WASHINGTON (BLOOMBERG) - The US has agreed to let eight countries - including Japan, India and South Korea - keep buying Iranian oil after it reimposes sanctions on the Opec producer on Nov 5, a senior administration official said.
While the Trump administration's goal remains to choke off revenue to Iran's economy, waivers are being granted in exchange for continued import cuts so as not to drive up oil prices, said the official, who asked not to be identified before Secretary of State Michael Pompeo announces the number of exemptions later on Friday (Nov 2).
China - the leading importer of Iranian oil - is still in discussions with the US on terms, but is among the eight, according to two people familiar with the discussions who also asked not to be identified.
The administration must maintain a delicate balancing act with the waivers: ensuring the oil market has sufficient supply and avoiding a politically damaging spike in gas prices, while also ensuring that Iran's government doesn't collect enough revenue that the US sanctions become irrelevant.
Previously, Mr Pompeo has said "it is our expectation that the purchases of Iranian crude oil will go to zero from every country or sanctions will be imposed", but also acknowledged that waivers were being negotiated with nations that say crude from the Middle East producer are critical to their energy industry.
The waivers are only temporary, and the US will expect countries that get them to keep cutting Iranian oil imports in the months ahead, according to the US administration official, who declined to give details on the volume of oil the nations will be allowed to import under the exemptions.
The identity of the countries getting waivers is expected to be released officially on Monday, when US restrictions against oil dealings with Iran go back into effect.
The Trump administration has asked that those nations also cut other economic ties with the Persian Gulf state, such as by reducing trade in goods that aren't covered by the sanctions, the official said.
The impending oil sanctions have been a US tool to pressure Iran in the six months since President Donald Trump backed out of the 2015 nuclear deal between the Middle East nation and six world powers, saying it didn't do enough to constrain the Islamic Republic's nuclear programme or curb what the US calls other "malign activity" in the region.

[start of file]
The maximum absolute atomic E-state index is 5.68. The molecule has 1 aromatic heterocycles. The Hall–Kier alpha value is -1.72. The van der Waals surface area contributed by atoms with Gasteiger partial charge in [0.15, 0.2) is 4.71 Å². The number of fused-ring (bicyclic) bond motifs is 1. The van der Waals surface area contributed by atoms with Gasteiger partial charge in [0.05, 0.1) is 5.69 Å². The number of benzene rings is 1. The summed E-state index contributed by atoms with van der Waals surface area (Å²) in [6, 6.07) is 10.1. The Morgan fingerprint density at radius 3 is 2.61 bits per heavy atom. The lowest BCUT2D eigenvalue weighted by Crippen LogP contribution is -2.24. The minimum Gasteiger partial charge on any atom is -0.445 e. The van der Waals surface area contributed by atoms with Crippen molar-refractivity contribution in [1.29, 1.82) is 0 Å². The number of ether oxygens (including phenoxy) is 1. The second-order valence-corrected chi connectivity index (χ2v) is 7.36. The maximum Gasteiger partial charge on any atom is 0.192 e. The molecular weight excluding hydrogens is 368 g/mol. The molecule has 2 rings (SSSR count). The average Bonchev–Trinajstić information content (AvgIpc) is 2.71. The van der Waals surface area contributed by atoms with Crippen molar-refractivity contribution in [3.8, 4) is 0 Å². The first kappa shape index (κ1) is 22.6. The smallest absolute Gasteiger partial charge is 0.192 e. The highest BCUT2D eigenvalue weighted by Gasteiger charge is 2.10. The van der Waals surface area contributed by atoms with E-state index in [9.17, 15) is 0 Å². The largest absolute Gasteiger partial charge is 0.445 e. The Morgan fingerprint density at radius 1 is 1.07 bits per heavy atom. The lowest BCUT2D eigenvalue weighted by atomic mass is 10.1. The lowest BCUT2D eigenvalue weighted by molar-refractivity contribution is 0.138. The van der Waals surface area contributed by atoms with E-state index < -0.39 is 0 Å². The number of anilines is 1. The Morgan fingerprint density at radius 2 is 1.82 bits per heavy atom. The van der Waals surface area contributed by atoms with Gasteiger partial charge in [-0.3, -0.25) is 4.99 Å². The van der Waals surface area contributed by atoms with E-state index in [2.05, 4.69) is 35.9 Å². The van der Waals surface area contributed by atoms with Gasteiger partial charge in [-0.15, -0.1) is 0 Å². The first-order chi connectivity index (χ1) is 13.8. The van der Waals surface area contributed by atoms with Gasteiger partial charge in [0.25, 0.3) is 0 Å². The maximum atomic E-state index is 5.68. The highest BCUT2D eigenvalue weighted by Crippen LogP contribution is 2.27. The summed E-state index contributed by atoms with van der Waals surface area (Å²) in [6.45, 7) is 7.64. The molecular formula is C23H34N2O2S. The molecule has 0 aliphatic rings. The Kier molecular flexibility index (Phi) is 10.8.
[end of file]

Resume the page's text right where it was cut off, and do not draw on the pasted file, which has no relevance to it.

The US move infuriated Iran and angered the other countries that negotiated the nuclear deal and still say it's the best chance to constrain the Islamic Republic's nuclear ambitions.
The Trump administration has rebuffed them and gone ahead with its sanctions plan, arguing that nations, banks and businesses worldwide will decide they'd rather do business with the US than Iran and leave the market.
Already, through its pressure campaign, the US has managed to reduce Iran's oil exports from 2.7 million to 1.6 million barrels a month, according to internal US estimates.
That's symbolically important to the Trump administration because President Barack Obama's administration took three years to remove 1.2 million barrels from the market - and that was while acting in concert with the European Union and other nations before the international effort yielded the 2015 deal.
The administration's decision to issue waivers to eight countries also marked a significant reduction from the Obama administration, which issued such exemptions to 20 countries over three years.
During the previous round of sanctions, nations were expected to cut imports by about 20 per cent during each 180-day review period to get another exemption.
"We're quite confident moving forward that the actions that are being taken are going to help us exert maximum pressure against the Iranian regime," deputy State Department spokesman Robert Palladino said at a briefing on Thursday.
"This leading state sponsor of terrorism is going to see revenues cut off significantly that will deprive it of its ability to fund terrorism throughout the region."
Countries that get waivers under the revived sanctions must pay for the oil into escrow accounts in their local currency.
Iran could then use that money to buy food, medicine or other non-sanctioned goods. The administration sees those accounts as an important way of limiting Iranian revenue and further constraining its economy.
"It's a virtual certainty that Western banks are not going to violate the escrow restrictions," said Mr Mark Dubowitz, the chief executive of the Washington-based Foundation for Defence of Democracies who has advised Mr Pompeo.
"The message they're sending is don't screw around with these escrow accounts and try to get cute."